Post by Peter Trei Post by ***@bid.nes Post by Sea Wasp (Ryk E. Spoor) Post by Robert Woodward Post by ***@bid.nes Post by Robert Carnegie
How about using gold instead of uranium in
the ordinary missiles that are fired at the
enemy's homes and personal possessions?
DU munitions are slightly less dense than gold munitions would be, but DU
is much harder. Gold would "splash" where DU penetrates.
Also, DU is flammable. When it penetrates armor some is shaved off into
tiny bits that ignite from the heat of friction. That's considered a
bonus in munitions. Gold is non-flammable even when molten.
Gold would make ideal ammo for black powder guns and shotguns though.
It's half again as dense as, and softer than, lead so it's more prone to
"mushroom" rather than "through and through", would barely react with
powder and primer residues to foul the barrel, and it's nontoxic so
raptors and scavengers eating uncollected hunted birds and such wouldn't
In chapter 13 of _Mirror Dance_ (by Lois McMaster Bujold), the museum in
Vorhartung Castle had several antique firearms* owned by Emperor Vlad
Vorbarra (from one of the Bloody Centuries, I suspect). Vlad, having the
money, used gold spheres as bullets (and they were retrieved after use,
* From the description, I think they were Blunderbusses.
Gold wouldn't be ideal, though, because one of the reasons people used
lead and still do is that lead melts at 621 F; gold melts at 1,948 F,
making it a LOT more of a pain in the ass to deal with in terms of
melting and casting it into bullets.
Its softness allows it to be hand-worked into slugs or pellets much
easier than an equal volume of lead could be melted and cast. Plus, no
fire or fume hazard.
Lead is entirely suitable for mass-produced ammo for the hoi-polloi of
the aristocracy. Vlad's ammo, handmade by skilled artisans...
Not saying that's book canon (haven't read it) but it would fit. A lot of
being an aristocrat is about one-upping one's peers.
Lead poisoning (of the chemical, biological kind) is a serious health problem
at indoor shooting ranges. Properly constructed ones have astonishing large
(and loud) air handling systems to make sure there's always a brisk breeze
running towards the targets, away from the shooters. Shooting ranges gather
a lot of heavy-metal dust on the floor, which is another problem.
The problem is not only from the lead evaporating off the (very hot) bullet
as it exits the muzzle, but also from the lead styphanate which has been the
main compound of primers for many years. (The primer is the shock
sensitive component which ignites when hit by the firing pin.) In the
past decade or so, lead-free primers have become more available.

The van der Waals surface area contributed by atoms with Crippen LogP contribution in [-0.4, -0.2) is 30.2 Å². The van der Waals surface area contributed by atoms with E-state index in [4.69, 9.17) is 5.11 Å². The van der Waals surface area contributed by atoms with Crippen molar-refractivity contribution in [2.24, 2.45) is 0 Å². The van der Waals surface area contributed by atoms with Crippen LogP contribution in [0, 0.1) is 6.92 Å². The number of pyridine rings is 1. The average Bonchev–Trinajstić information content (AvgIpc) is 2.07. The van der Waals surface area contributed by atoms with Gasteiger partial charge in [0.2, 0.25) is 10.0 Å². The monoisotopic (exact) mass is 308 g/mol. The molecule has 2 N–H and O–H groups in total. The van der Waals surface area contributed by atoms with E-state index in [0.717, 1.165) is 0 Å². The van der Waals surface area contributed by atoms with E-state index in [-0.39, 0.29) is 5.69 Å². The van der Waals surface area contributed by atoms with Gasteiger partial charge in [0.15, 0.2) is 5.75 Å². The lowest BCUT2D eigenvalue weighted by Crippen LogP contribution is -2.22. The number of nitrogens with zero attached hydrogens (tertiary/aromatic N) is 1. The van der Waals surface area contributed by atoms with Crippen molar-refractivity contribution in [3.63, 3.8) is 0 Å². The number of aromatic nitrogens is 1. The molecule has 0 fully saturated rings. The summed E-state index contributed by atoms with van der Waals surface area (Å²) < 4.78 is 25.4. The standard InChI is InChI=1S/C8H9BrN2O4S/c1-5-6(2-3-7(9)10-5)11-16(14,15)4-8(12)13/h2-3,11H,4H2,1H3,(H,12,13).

A gold bullet would reduce, but not eliminate the lead problem, unless it also
used a lead-free primer.
Switching from lead to gold bullets is problematic because of the
differing densities. A 180 grain (A fairly popular weight for .30-06
rounds) gold bullet is going to differ significantly (from a ballistics
standpoint) in dimensions from a 180 grain lead bullet - The gold bullet
is going to be smaller overall, so that if you're going to maintain the
diameter to make it a .30 calibre round, while maintaining the 180 grain
weight, you're going to have to make the length of the bullet shorter -
By eyeball, there won't be that much difference, but once you start
sending rounds downrange, the difference will become screamingly obvious
- Without digging around for specific data, chances are somewhere
between good and excellent that you'll end up with a tumbling bullet,
which means accuracy is going to become almost nonexistent. To maintain
any kind of accuracy, the rifling twist rate will have to be changed.
Which pretty much means a new barrel specifically rifled for gold
bullets. Considering the "installed base" of .30-06 rifles out there,
you're talking a *HUGE* cost to switch over. And that's *JUST* for
Of course, this all totally ignores the difference in price between lead
and gold - As of a check about 2 minutes ago, I'm seeing gold going for
a bit under $1250 per ounce, while lead is going for about a buck a
pound, or (punches calculator buttons) looks like a smidge over 6 cents
per ounce (I'm aware of, but for simplicity, deliberately ignoring, the
Au=troy/Pb=avoirdupois measurement system difference) - So a gold bullet
would cost roughly *TWENTY THOUSAND TIMES* as much as the same lead
bullet. The last time I bought a box of .30-06 rounds, I paid a tad
above a buck and a quarter a shot. Make the bullets out of gold and now
it costs me almost 25 thousand dollars to fire *ONE SHOT*.
Not gonna happen!
(Although the gun-control nutbars would absolutely *LOVE* the concept -
*ANYTHING* to make guns harder to own, maintain, or use is a Good
Thing(TM) so far as they're concerned.)
If the door is baroque don't be Haydn. Come around Bach and jiggle the Handel.